The Curator of Schlock #153: Willy Wonka & the Chocolate Factory

The Curator of Schlock #153 by Jeff Shuster

Willy Wonka & the Chocolate Factory

The greatest children’s movie of all time? Yes.

 As I’ve stated on this blog before, I had access to cable TV and a VCR when I was four years-old. I routinely watched Star Wars, Oliver, Fiddler on the Roof, and Willy Wonka & the Chocolate Factory. With the recent passing of Gene Wilder, I’ve decided to revisit that last one for this week’s blog. It’s been a long time since I gave this film my full attention, so let’s sees how it holds up. Better than Howard the Duck I hope.


Willy Wonka & the Chocolate Factory was directed by Mel Stuart and was released in 1971 with tepid box office results. As a child, I never thought about when a movie was made while watching a movie. Here I was watching a ten year-old film crafted during the Nixon administration while I was living during the Reagan administration. It’s amazing how much the country had changed during those ten years (not that I knew anything about it at age four). Movies were just movies to me back then. I think I was just grateful to watch anything that wouldn’t give me nightmares like Creepshow or Raiders of the Lost Ark


Of course, there are many of my generation who will cite Willy Wonka & the Chocolate Factory as good old-fashioned nightmare fuel in the same vein as other movies such as The Never Ending Story or Labyrinth. I don’t know. I remember being slightly disconcerted over the tunnel scene with Mr. Wonka’s eerie, nonsensical singing coupled with those flying images of bugs, snakes, and chickens getting decapitated. And then there’s the fizzy lifting scene where Charlie and Grandpa Joe nearly get chopped to pieces by a ceiling fan. Other than those two scenes, I could never figure out what everyone was making so much of a fuss over.

Maybe it’s the fates of the other four children.

You know what?


They got what was coming to them. If getting stuck in a pipe or turning into a blueberry or shrinking terrifies you, you’re a rotten child. Sorry. If you follow the rules and listen to Mr. Wonka, you’ll be fine. If you act like a spoiled brat, you’ll be classified as a bad egg and sent to the furnace. I didn’t write the rules. They were written long ago.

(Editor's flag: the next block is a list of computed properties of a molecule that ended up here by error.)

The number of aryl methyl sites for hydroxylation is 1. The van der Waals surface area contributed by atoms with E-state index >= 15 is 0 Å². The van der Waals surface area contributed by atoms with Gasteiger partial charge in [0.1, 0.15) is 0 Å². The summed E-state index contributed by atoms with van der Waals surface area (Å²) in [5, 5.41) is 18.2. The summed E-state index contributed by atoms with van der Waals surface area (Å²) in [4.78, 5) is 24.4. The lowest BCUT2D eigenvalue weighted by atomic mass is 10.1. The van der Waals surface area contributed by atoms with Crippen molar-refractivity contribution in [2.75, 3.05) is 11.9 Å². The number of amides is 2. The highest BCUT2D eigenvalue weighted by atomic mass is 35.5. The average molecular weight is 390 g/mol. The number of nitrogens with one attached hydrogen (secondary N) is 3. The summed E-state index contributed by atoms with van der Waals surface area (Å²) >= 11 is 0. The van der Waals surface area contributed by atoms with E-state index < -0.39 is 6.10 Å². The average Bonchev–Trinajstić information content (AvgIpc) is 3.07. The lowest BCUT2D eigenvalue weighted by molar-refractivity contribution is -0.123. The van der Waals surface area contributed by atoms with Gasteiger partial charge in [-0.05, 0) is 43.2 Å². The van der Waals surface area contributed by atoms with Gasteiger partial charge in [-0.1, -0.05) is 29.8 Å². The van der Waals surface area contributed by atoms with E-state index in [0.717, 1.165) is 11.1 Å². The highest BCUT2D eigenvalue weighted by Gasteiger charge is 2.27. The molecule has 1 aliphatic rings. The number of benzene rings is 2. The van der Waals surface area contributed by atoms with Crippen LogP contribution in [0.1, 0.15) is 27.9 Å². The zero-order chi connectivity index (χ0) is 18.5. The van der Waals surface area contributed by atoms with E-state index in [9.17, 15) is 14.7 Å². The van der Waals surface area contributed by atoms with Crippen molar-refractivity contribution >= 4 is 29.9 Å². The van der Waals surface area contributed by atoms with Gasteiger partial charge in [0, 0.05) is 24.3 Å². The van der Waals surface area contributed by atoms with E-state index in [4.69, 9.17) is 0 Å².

In some ways, Willy Wonka & the Chocolate Factory is not so different from the movies of the Saw series.

I mean you have a mad genius who designs a series of traps meant to test individuals with severe character flaws. Of course, Mr. Wonka’s tests aren’t lethal. Or are they? We never find out what happens to the bad egg kids in the film. I guess we just have to take Mr. Wonka’s word that they’re okay. I did discover something disturbing upon my re-watch. Willy Wonka knew that one child and family member were not going to make it out of the garden of sweet delights. The river boat only had eight seats on it! He knew one of the children wouldn’t survive.

Gene Wilder

June 11, 1933 to August 29, 2016


Gosh, I don’t what to say. I think you were the first actor I saw as a child playing multiple roles. It wasn’t long after Willy Wonka & the Chocolate Factory that I watched Young Frankenstein and Blazing Saddles. Your performances in the movies delighted me then, and will delight generations to come. Not a bad legacy if you ask me. Rest in peace, Gene.


Jeffrey Shuster 3

Jeffrey Shuster (episode 47episode 102episode 124, and episode 131) is an MFA graduate from the University of Central Florida.


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